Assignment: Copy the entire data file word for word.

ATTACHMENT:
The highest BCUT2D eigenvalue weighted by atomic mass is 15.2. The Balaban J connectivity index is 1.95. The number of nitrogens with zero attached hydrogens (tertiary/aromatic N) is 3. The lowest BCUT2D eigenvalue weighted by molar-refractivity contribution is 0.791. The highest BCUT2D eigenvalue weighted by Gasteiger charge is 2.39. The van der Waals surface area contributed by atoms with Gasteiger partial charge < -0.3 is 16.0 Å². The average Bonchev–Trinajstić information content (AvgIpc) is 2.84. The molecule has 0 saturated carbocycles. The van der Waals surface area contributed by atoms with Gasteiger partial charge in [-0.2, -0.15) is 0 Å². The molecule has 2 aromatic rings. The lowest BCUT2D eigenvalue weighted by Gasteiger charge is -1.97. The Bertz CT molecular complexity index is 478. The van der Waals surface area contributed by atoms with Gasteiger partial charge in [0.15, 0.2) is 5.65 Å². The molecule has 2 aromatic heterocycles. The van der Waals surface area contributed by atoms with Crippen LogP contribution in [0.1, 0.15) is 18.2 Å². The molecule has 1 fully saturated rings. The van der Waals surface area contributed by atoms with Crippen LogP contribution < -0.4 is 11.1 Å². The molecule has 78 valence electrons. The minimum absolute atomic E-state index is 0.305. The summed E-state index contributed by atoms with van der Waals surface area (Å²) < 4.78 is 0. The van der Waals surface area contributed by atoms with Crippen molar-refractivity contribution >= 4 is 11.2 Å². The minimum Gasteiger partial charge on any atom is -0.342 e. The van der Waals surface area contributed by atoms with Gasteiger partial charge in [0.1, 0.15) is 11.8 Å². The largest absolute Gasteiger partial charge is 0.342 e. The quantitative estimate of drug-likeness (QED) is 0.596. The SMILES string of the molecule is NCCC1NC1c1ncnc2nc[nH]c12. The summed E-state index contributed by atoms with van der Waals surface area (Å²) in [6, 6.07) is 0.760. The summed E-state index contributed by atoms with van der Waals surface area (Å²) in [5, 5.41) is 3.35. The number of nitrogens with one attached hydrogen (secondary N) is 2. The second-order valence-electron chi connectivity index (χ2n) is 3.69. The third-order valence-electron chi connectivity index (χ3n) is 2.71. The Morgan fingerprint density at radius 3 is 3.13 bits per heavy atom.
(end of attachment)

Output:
The highest BCUT2D eigenvalue weighted by atomic mass is 15.2. The Balaban J connectivity index is 1.95. The number of nitrogens with zero attached hydrogens (tertiary/aromatic N) is 3. The lowest BCUT2D eigenvalue weighted by molar-refractivity contribution is 0.791. The highest BCUT2D eigenvalue weighted by Gasteiger charge is 2.39. The van der Waals surface area contributed by atoms with Gasteiger partial charge < -0.3 is 16.0 Å². The average Bonchev–Trinajstić information content (AvgIpc) is 2.84. The molecule has 0 saturated carbocycles. The van der Waals surface area contributed by atoms with Gasteiger partial charge in [-0.2, -0.15) is 0 Å². The molecule has 2 aromatic rings. The lowest BCUT2D eigenvalue weighted by Gasteiger charge is -1.97. The Bertz CT molecular complexity index is 478. The van der Waals surface area contributed by atoms with Gasteiger partial charge in [0.15, 0.2) is 5.65 Å². The molecule has 2 aromatic heterocycles. The van der Waals surface area contributed by atoms with Crippen LogP contribution in [0.1, 0.15) is 18.2 Å². The molecule has 1 fully saturated rings. The van der Waals surface area contributed by atoms with Crippen LogP contribution < -0.4 is 11.1 Å². The molecule has 78 valence electrons. The minimum absolute atomic E-state index is 0.305. The summed E-state index contributed by atoms with van der Waals surface area (Å²) < 4.78 is 0. The van der Waals surface area contributed by atoms with Crippen molar-refractivity contribution >= 4 is 11.2 Å². The minimum Gasteiger partial charge on any atom is -0.342 e. The van der Waals surface area contributed by atoms with Gasteiger partial charge in [0.1, 0.15) is 11.8 Å². The largest absolute Gasteiger partial charge is 0.342 e. The quantitative estimate of drug-likeness (QED) is 0.596. The SMILES string of the molecule is NCCC1NC1c1ncnc2nc[nH]c12. The summed E-state index contributed by atoms with van der Waals surface area (Å²) in [6, 6.07) is 0.760. The summed E-state index contributed by atoms with van der Waals surface area (Å²) in [5, 5.41) is 3.35. The number of nitrogens with one attached hydrogen (secondary N) is 2. The second-order valence-electron chi connectivity index (χ2n) is 3.69. The third-order valence-electron chi connectivity index (χ3n) is 2.71. The Morgan fingerprint density at radius 3 is 3.13 bits per heavy atom.